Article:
Growing up, the words gay and Muslim didn’t quite feel like they could belong together in a sentence. When those words became my reality, I had to begin to find a way of embracing both.
Being born to parents from opposite sides of the world brought a unique combination of cultures, language, and of course, great food. This combination of worlds also created questions for me, like where do I fit in?
I had this constant feeling that I was not quite white enough. Not quite straight enough. Not quite Muslim enough. Simply, not quite enough.
Understandably, most people struggle with self-doubt when coming to terms with their LGBTQ+ identity. Some people find comfort in having labels to express their sexuality or gender identity and others flourish in the freedom of having no labels at all. But when there’s no vocabulary to use, how do you begin to understand a part of who you are?
When I first started realising I was gay at around 14, words like gay or sexuality were alien to me. All I knew was I felt different and I couldn’t quite work out why.
Even growing up in a big city like Manchester, there wasn’t a lot of discussion at school or at home about being LGBTQ+, which made finding self-acceptance a less than straight-forward process.
At secondary school, I wasn’t as comfortable with being openly gay as I am today. The fear of the unknown was too overwhelming and I was struggling with too much shame to talk about it.
TV shows like Ackley Bridge were massively key to helping challenge my own views towards my sexuality. The internal battle between religion and sexuality, that at one point in time I believed seemed to only affect me, suddenly became accessible in a way that I’d never seen before. Seeing not just one, but two LGBTQ+ Muslim characters with a main starring role breaking down the barriers of being gay and from a Muslim community was amazing.
Reading the book A Dutiful Boy by Mohsin Zaidi also helped me find self-acceptance by showing his first-hand account of coming out to his Muslim family and yet still going on to achieve incredible personal success – a concept that as a 14-year-old gay Muslim from Manchester I didn’t quite believe was possible.
Visibility is key to making sure the next generation of LGBTQ+ young people believe that anything is possible, despite how they might identify or the faith they may follow.
When I finally accepted myself – after moving to a new city, London, where I was surrounded by people who were unapologetically embracing their identities – being gay suddenly transformed from an overwhelming unspoken shame to simply just a small element of my identity.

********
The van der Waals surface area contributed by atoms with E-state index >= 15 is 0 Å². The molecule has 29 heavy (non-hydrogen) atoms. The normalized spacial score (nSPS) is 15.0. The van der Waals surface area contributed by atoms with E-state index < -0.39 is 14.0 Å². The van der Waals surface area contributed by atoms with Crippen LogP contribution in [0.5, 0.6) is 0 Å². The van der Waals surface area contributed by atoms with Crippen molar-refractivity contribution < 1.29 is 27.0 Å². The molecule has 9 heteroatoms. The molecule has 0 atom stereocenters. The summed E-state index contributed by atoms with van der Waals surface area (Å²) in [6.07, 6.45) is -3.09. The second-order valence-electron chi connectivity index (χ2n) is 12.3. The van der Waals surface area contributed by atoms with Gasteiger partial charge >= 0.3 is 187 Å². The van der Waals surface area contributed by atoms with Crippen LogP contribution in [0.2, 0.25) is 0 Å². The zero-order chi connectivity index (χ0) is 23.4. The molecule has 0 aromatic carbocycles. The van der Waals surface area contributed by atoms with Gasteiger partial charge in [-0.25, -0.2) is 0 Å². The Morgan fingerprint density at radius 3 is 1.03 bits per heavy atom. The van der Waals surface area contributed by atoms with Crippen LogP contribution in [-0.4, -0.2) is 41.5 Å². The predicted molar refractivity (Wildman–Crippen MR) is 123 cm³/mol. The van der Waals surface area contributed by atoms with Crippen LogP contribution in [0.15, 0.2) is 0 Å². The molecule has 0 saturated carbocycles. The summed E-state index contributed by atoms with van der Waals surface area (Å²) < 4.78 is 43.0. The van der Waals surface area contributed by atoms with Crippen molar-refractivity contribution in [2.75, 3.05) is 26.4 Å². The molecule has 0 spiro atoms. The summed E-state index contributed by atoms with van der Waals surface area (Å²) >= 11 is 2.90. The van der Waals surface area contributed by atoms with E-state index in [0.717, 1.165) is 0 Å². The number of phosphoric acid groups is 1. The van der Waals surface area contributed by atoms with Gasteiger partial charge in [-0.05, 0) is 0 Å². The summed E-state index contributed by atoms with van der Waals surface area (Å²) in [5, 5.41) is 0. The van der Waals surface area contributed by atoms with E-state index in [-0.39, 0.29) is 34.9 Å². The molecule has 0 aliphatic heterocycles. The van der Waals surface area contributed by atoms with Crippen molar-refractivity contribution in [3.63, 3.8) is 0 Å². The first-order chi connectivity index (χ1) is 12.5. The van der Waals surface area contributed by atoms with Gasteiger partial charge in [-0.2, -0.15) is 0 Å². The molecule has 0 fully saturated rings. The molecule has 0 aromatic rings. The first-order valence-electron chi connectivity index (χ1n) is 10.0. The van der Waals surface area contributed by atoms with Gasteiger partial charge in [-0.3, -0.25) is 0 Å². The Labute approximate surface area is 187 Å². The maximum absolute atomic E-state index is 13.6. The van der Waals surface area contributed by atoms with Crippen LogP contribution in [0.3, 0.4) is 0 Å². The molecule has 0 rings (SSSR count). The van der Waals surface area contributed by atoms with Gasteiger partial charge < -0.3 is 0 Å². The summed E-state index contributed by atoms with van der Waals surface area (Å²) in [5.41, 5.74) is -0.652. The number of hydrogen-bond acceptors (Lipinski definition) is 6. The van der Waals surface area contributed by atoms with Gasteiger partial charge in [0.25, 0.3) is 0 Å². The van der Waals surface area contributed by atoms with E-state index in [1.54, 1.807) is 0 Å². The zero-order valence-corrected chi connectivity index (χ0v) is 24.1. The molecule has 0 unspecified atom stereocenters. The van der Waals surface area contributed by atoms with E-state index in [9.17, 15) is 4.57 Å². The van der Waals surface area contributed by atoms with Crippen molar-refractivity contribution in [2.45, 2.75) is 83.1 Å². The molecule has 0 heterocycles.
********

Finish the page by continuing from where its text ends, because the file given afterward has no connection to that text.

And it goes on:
I feel relieved that I can finally be myself and not have to worry about being not quite enough of anything – but no LGBTQ+ young person should have to face this struggle. They should know that you don’t have to pick between being gay or Muslim, and that they are enough.
Having an open dialogue within school about being LGBTQ+ can make the world of difference. Luckily, I had a handful of supportive teachers and friends who helped reassure me it was okay to be gay and from a faith background.
That had a huge impact on my self-worth and I’ll never forget their support but half of secondary school pupils say they’ve had little to zero positive messaging about being LGBTQ+ in the past year.
I decided I didn’t want other young people growing up gay and Muslim to go through the fear that I felt. Choosing to volunteer for Just Like Us seemed like an obvious choice as soon as I saw the advert.
Being able to go into schools and share my experience of being gay, a person of colour, and raised with a faith background was an opportunity that I knew could help other LGBTQ+ youth.
How do I know I could help? Because that’s exactly what I needed to hear when I was growing up – someone else who had similar fears about coming out and similar challenges that faith can bring when coming to terms with being gay.
Being part of the LGBTQ+ community is something to be embraced and celebrated and volunteering with Just Like Us has helped me and so many young people in school know this, regardless of where they may come from.
To any LGBTQ+ Muslims or people of colour reading, I’d definitely encourage volunteering with Just Like Us. Whilst my coming out journey was far from simple and still not over, I know that sharing our experiences with the next generation of LGBTQ+ people could help make a huge difference.
For more information about Just Like Us and their incredible work supporting LGBTQ+ youth, visit their website.